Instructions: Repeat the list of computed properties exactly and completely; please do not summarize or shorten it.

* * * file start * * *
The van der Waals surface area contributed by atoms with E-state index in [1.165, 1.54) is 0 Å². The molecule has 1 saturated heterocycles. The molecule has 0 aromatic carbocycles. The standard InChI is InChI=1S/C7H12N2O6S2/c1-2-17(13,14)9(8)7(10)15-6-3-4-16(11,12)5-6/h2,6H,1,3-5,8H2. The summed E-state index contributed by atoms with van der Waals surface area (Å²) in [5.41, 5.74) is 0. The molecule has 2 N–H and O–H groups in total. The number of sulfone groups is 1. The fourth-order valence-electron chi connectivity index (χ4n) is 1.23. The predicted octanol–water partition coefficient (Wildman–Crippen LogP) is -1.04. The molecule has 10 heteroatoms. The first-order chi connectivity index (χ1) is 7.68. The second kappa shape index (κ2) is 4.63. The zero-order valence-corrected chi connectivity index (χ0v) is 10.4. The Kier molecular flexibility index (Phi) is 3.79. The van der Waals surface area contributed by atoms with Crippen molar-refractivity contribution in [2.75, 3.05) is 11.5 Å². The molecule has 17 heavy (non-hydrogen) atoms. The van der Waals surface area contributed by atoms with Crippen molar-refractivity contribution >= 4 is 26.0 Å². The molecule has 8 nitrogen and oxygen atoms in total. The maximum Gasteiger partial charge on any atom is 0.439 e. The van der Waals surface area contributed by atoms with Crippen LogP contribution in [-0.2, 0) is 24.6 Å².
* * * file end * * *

The van der Waals surface area contributed by atoms with E-state index in [1.165, 1.54) is 0 Å². The molecule has 1 saturated heterocycles. The molecule has 0 aromatic carbocycles. The standard InChI is InChI=1S/C7H12N2O6S2/c1-2-17(13,14)9(8)7(10)15-6-3-4-16(11,12)5-6/h2,6H,1,3-5,8H2. The summed E-state index contributed by atoms with van der Waals surface area (Å²) in [5.41, 5.74) is 0. The molecule has 2 N–H and O–H groups in total. The number of sulfone groups is 1. The fourth-order valence-electron chi connectivity index (χ4n) is 1.23. The predicted octanol–water partition coefficient (Wildman–Crippen LogP) is -1.04. The molecule has 10 heteroatoms. The first-order chi connectivity index (χ1) is 7.68. The second kappa shape index (κ2) is 4.63. The zero-order valence-corrected chi connectivity index (χ0v) is 10.4. The Kier molecular flexibility index (Phi) is 3.79. The van der Waals surface area contributed by atoms with Crippen molar-refractivity contribution in [2.75, 3.05) is 11.5 Å². The molecule has 17 heavy (non-hydrogen) atoms. The van der Waals surface area contributed by atoms with Crippen molar-refractivity contribution >= 4 is 26.0 Å². The molecule has 8 nitrogen and oxygen atoms in total. The maximum Gasteiger partial charge on any atom is 0.439 e. The van der Waals surface area contributed by atoms with Crippen LogP contribution in [-0.2, 0) is 24.6 Å².